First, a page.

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(Reuters) – Johnson & Johnson on Monday attempted to discredit efforts by lawyers representing personal injury claimants to change their votes on the restructuring plan of J&J’s former talc supplier, Imerys Talc America Inc.
Allowing the claimants to change their votes would “make a mockery” of the bankruptcy plan voting process, J&J attorney Ronit Berkovich of Weil, Gotshal & Manges said during Monday’s virtual hearing before U.S. Bankruptcy Judge Laurie Selber Silverstein.
The dispute stems from two law firms that moved to swap their clients’ votes against the Imerys reorganization plan to votes in favor of the plan, which would provide critical support for the proposal. J&J, which has opposed the plan, has urged Silverstein to prevent them from changing the votes or to toss them altogether.
Imerys, represented by Latham & Watkins, filed for bankruptcy in February 2019 to deal with about 15,000 lawsuits alleging its products caused ovarian cancer and asbestos-related mesothelioma. The plan, if approved by the bankruptcy court, would set up a trust to compensate personal injury claimants. J&J, which has also faced extensive litigation over its talc products and has denied wrongdoing, argues that Imerys is trying to make it easier for cancer victims to sue J&J instead.
The pharmaceutical giant asked the judge to reject motions to change more than 15,000 plan votes submitted by one law firm, Bevan & Associates, and several hundred more from a second firm, Williams Hart Boundas Easterby. J&J also filed a separate motion to disqualify those votes altogether. More than 80,000 votes were cast overall.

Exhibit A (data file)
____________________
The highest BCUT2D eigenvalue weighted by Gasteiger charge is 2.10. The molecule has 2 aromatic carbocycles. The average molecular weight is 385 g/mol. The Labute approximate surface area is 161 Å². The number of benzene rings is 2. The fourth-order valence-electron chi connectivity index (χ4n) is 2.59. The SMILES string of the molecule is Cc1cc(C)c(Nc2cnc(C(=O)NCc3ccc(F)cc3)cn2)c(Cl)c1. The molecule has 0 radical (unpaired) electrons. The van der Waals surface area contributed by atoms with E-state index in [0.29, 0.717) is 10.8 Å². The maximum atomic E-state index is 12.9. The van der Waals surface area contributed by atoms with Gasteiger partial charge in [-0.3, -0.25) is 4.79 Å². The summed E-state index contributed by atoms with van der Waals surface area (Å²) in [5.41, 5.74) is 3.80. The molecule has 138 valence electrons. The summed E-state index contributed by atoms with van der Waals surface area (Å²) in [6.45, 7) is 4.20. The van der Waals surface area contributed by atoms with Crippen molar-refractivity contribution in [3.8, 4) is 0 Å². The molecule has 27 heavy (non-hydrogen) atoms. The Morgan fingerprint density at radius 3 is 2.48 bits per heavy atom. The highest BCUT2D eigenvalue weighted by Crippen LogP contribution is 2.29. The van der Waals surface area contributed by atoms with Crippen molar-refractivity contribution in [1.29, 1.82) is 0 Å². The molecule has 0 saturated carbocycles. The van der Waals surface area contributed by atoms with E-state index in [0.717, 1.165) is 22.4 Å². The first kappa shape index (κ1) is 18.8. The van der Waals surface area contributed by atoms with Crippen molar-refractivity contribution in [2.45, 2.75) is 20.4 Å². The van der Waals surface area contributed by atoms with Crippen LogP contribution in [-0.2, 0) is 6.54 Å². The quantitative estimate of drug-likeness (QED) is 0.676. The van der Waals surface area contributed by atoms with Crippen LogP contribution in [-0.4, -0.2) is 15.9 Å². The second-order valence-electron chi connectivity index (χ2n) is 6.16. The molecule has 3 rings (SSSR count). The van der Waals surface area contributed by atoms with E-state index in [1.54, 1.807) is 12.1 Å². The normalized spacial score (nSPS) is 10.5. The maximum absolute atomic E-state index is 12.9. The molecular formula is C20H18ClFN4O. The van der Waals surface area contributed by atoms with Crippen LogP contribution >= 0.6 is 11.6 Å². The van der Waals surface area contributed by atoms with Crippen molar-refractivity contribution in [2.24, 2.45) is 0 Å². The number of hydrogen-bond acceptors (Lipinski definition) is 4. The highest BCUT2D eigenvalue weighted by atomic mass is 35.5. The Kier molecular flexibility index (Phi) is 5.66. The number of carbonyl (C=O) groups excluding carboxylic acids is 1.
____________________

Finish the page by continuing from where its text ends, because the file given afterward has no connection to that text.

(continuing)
Silverstein did not rule but appeared reluctant to “disenfranchise” votes submitted by attorney Thomas Bevan on behalf of his clients.
“(Bevan) should vote in the way that he believes is in his best interest. I don’t really get to second guess that, do I?” she said.
J&J argues that the votes were changed after the voting deadline and that there’s no reason for Bevan’s clients to support the plan because very few of them will be eligible for recoveries from the trust. Bevan said at the hearing that he was changing his clients’ votes because of a misunderstanding of how a vote on the Imerys plan could affect his clients’ rights in another talc-related bankruptcy, that of Cyprus Mines Corp.
But even with the misunderstanding clarified, there’s still no good reason for Bevan’s clients to support the plan, Berkovich said.
“It’s as if Mr. Bevan is voting to accept because he believes two plus two equals five, or the earth is flat,” she said.
When asked if any of his clients instructed him to vote in favor of the plan, Bevan said he does “what’s best for my clients as a whole.”
Bevan also testified that neither his clients nor his firm were offered anything in exchange for switching their votes.
Imerys, once the U.S.-based arm of French group Imerys SA, was sold to Magris Resources Canada Inc for $223 million in 2020. Those proceeds will go to a trust that, under the company’s proposed plan, will pay personal injury claims.
The case is In re Imerys Talc America Inc., U.S. Bankruptcy Court, District of Delaware, No. 19-10289.
For Imerys: Jeffrey Bjork, Kimberly Posin, Helena Tseregounis and Richard Levy of Latham & Watkins; and Mark Collins, Michael Merchant, Amanda Steele and Brett Haywood of Richards, Layton & Finger
For Johnson & Johnson: Diane Sullivan, Gary Holtzer, Ronit Berkovich and Theodore Tsekerides of Weil Gotshal & Manges, and Patrick Jackson of Faegre Drinker Biddle & Reath
For the tort committee: Natalie Ramsey, Mark Fink and Michael Enright of Robinson & Cole; Rachel Strickland, Jeffrey Korn, Dan Forman and Stuart Lombardi of Willkie Farr & Gallagher; and Kami Quinn of Gilbert
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